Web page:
In the current issue of SIGHT & SOUND, various contributors from around the world were asked to name and write a bit about an obscure film they felt deserved to be better-known. I chose Starewitch's only feature-length achievement, LA ROMAN DE RENARD (1930), known in some territories as THE TALE OF THE FOX. If not for some unforeseen technical delays and distribution problems, it would have become what it was intended to be (and, I think, really is): the world's first stop-motion animated feature with sound. Based on a fable by Goethe, it tells the story of a crafty fox, always up to mischief and talking his way out of trouble, who dares to thwart the ruling of the King that animals should not prey on one another because Love must rule the land. Not only is the script clever and the character design impeccable (in S&S I said that it looked only a step or two away from taxidermy), but the animation -- executed by Starewitch and his daughter Irena over an 18-month period -- remains the most believably fluid and antic until the introduction of CGI, especially in its incredible interpolations of blurred movement.

Starewitch serenaded by the canine hero of his beloved 1934 short, "The Mascot."

Unfortunately, very little of Starewitch's mind-boggling work is available on DVD. LA ROMAN DE RENARD and a collection of short films were issued a couple of years ago as Region 2 discs in France, and these are already hard to find. While watching one of the shorts in one of these collections, LE RAT DE VILLE ET LE RAT DES CHAMPS ("The Town Rat and the Country Rat," 1927), I was amazed to discover listed in the credits as a backgrounds artist Josef Natanson, who went on to become an important matte painter in Italian films during the 1960s. The earliest screen credit for Natanson I had been able to find was for the backgrounds he painted for the classic dance sequence in Powell and Pressburger's THE RED SHOES (1948), but this one credit elucidates a 20-year gap in this important career about which we know nothing.

Here in America, Starewitch fans have had to make due with Milestone/Image Entertainment's compilation THE CAMERAMAN'S REVENGE AND OTHER FANTASTIC TALES, which includes his best-known short, "The Mascot," a 1934 short originally titled "F├ętiche." (It's also available as a $2.99 video download here.) This remarkable story of a puppy who struggles against natural and supernatural odds to fetch an orange to bring to a sick little girl is also known to some people as "The Devil's Ball," mostly due to a lengthy and untitled excerpt that used to run frequently on the USA Network show NIGHT FLIGHT back in the 1980s. That's where I first discovered the work of Starewitch and, all these years later, I'm still eager to find more.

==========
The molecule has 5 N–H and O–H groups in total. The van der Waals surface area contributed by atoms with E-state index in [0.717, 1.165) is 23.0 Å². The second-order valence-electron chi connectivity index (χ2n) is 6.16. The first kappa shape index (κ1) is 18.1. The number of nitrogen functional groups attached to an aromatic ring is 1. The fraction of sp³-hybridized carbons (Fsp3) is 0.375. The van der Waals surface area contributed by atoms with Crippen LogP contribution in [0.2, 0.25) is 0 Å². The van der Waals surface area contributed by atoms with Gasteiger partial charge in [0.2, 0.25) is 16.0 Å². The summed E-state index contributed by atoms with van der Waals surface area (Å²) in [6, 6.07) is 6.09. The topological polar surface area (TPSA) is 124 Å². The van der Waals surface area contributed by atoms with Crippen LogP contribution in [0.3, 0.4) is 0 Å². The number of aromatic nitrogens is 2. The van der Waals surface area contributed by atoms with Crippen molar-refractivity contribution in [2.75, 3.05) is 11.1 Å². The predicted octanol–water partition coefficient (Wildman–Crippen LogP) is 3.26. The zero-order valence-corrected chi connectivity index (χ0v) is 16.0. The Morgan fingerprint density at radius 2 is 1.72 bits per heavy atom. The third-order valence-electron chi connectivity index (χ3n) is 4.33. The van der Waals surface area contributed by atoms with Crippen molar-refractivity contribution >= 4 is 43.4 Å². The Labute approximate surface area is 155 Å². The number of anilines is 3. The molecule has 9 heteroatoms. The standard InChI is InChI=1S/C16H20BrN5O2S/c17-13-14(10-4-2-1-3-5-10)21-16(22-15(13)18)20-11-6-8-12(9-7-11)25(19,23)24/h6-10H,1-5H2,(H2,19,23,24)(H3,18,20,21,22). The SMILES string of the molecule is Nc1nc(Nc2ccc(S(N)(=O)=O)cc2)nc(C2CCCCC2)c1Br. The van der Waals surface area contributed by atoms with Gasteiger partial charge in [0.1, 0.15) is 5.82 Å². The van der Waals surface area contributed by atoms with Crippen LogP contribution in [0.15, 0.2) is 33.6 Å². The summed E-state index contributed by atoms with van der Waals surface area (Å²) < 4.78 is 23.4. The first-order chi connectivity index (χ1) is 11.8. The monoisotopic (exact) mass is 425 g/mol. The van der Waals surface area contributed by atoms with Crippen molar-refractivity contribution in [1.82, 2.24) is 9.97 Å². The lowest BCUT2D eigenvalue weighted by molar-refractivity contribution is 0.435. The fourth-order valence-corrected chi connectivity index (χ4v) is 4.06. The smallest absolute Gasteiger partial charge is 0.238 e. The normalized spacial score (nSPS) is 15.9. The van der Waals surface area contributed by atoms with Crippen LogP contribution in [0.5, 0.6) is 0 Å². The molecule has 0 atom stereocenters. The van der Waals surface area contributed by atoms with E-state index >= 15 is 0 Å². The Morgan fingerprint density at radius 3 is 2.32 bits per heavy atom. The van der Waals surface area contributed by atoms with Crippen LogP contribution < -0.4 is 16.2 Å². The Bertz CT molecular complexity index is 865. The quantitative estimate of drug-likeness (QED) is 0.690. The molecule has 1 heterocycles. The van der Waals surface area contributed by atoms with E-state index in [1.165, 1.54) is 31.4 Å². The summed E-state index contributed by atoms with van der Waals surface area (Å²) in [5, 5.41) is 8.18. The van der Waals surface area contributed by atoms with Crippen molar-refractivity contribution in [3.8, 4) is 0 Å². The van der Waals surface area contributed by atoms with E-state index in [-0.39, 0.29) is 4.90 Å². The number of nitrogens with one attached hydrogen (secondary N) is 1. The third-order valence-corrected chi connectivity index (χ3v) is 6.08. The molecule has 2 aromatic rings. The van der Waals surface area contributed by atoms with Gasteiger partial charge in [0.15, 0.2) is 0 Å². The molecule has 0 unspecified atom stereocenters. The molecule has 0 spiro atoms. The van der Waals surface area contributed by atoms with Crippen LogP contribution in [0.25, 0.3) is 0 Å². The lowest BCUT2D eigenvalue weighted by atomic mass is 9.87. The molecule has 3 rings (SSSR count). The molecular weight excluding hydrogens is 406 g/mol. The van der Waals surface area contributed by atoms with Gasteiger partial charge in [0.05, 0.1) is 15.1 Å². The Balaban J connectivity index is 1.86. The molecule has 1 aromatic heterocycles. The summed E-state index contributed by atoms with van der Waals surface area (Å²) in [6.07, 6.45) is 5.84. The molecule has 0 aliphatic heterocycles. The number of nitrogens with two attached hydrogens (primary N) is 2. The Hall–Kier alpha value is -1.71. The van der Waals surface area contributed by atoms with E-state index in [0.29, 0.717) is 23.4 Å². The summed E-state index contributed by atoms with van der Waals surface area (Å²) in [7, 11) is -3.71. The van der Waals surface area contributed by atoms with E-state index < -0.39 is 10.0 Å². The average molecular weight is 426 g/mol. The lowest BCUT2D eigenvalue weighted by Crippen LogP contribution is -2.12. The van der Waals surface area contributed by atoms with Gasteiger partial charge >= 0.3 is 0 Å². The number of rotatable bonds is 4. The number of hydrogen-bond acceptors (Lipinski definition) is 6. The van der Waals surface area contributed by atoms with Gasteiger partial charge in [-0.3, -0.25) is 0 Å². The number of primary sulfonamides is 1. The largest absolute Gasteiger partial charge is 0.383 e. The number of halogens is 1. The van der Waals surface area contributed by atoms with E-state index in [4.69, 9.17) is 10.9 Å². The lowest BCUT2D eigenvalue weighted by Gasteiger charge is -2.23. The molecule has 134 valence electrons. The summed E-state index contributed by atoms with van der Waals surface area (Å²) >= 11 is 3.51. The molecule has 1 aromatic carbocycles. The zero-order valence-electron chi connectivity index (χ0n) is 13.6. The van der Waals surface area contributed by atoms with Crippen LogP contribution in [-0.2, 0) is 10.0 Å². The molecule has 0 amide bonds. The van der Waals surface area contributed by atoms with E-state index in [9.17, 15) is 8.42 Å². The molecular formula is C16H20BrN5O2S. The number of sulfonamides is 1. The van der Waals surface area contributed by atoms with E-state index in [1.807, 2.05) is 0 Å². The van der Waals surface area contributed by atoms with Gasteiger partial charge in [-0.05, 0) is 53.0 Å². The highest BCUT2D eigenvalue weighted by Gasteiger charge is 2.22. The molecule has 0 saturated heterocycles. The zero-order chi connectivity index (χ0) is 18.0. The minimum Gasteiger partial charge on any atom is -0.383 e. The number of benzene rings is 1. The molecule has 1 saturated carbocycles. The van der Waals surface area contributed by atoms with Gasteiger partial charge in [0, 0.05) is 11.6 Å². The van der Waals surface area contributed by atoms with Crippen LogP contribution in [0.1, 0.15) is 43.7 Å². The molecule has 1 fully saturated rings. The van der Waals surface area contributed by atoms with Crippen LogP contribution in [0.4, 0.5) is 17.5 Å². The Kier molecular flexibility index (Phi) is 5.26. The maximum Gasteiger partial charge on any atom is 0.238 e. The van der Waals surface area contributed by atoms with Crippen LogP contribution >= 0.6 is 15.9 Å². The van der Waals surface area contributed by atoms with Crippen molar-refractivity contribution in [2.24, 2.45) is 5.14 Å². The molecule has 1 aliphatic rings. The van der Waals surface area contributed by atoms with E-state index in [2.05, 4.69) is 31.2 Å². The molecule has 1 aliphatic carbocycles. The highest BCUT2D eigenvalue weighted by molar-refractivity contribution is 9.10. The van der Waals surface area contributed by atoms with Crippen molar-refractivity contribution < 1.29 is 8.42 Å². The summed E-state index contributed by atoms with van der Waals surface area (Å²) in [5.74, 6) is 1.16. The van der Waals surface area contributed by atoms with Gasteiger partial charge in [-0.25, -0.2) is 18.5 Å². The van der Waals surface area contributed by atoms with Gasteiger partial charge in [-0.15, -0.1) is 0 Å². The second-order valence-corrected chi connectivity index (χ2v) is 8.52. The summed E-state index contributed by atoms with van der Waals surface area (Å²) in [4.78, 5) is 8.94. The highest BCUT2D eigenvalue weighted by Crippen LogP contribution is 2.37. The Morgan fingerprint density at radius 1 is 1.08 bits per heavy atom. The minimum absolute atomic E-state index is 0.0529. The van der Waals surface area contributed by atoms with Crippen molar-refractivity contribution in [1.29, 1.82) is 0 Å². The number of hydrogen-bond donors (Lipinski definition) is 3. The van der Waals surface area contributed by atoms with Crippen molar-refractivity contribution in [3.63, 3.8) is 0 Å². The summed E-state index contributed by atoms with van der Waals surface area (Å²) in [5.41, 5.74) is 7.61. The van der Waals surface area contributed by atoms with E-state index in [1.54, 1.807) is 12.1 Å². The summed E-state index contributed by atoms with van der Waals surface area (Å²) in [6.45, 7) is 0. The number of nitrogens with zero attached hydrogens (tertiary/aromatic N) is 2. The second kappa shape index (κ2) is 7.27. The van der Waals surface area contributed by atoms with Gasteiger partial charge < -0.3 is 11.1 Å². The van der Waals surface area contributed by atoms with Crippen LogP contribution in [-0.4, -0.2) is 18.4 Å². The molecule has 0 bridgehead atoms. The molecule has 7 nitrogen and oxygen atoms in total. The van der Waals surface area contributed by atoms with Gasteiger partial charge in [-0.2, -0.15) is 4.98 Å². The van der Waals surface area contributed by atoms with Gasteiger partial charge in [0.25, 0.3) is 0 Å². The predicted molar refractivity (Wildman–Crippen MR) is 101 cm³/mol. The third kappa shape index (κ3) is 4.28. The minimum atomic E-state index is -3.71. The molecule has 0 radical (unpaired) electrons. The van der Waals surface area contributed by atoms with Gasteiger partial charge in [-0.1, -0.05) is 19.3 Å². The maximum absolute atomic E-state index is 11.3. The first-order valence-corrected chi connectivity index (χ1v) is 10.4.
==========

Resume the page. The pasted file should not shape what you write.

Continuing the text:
A few of his animated shorts can be found at YouTube, and here's a link to a fine website that will serve as a more in-depth introduction to this brilliant filmmaker and his great works. Happy birthday, Maestro!

Stepping Out with Stephen Forsyth

In case you've ever wondered what became of Stephen Forsyth, the star of Mario Bava's HATCHET FOR THE HONEYMOON ("My name is John Harrington -- I'm a paranoiac"), he decided he didn't like the roles he was being offered and quit acting circa 1970. Then he returned to his native Canada, where he dedicated himself to a new career in music. I knew about this because he told me so when I interviewed him for the Bava book, but I could never get him to tell me anything too specific about his last 30 years in music. He said that he composed music mostly to accompany performance art, but that was about it.

Now up on YouTube are a pair of fascinating videos from the musical career of Stephen Forsyth. The first, dating from the 1980s, is a rock video called "Step Out of Love" and it actually features Stephen. The song (which he wrote and recorded) is catchy, the choreography is very impressive (I don't think I've ever seen Iggy Pop quite this animated in a video), and he remains very photogenic. By Googling around, I found out that this piece was part of a live Twyla Tharp dance retrospective held in New York in August 1990, reviewed by THE NEW YORK TIMES here.

"Step Out of Love": http://www.youtube.com/watch?v=ThuU5lpqGSQ

And then for something completely different. The second video, dating from the 1990s, is an avant garde piece for piano and dance:

"Helios": http://www.youtube.com/watch?v=ZHyuq5EK8l0

The work showcased in these two videos seems poles apart, representing opposite musical disciplines, yet both are very well accomplished. The second piece, "Helios," shows Stephen to be at home in atonal classicism, while "Step Out of Love" presents him as a fine pop tunesmith, vocalist, and (most surprising to me) dancer. And, unlike many other MTV acts of the period that look dated and silly now, Stephen's pop video remains convincing -- it looks like hard work played out with panache -- and the editing still feels contemporary.

Friday, August 03, 2007

Surprise Surprise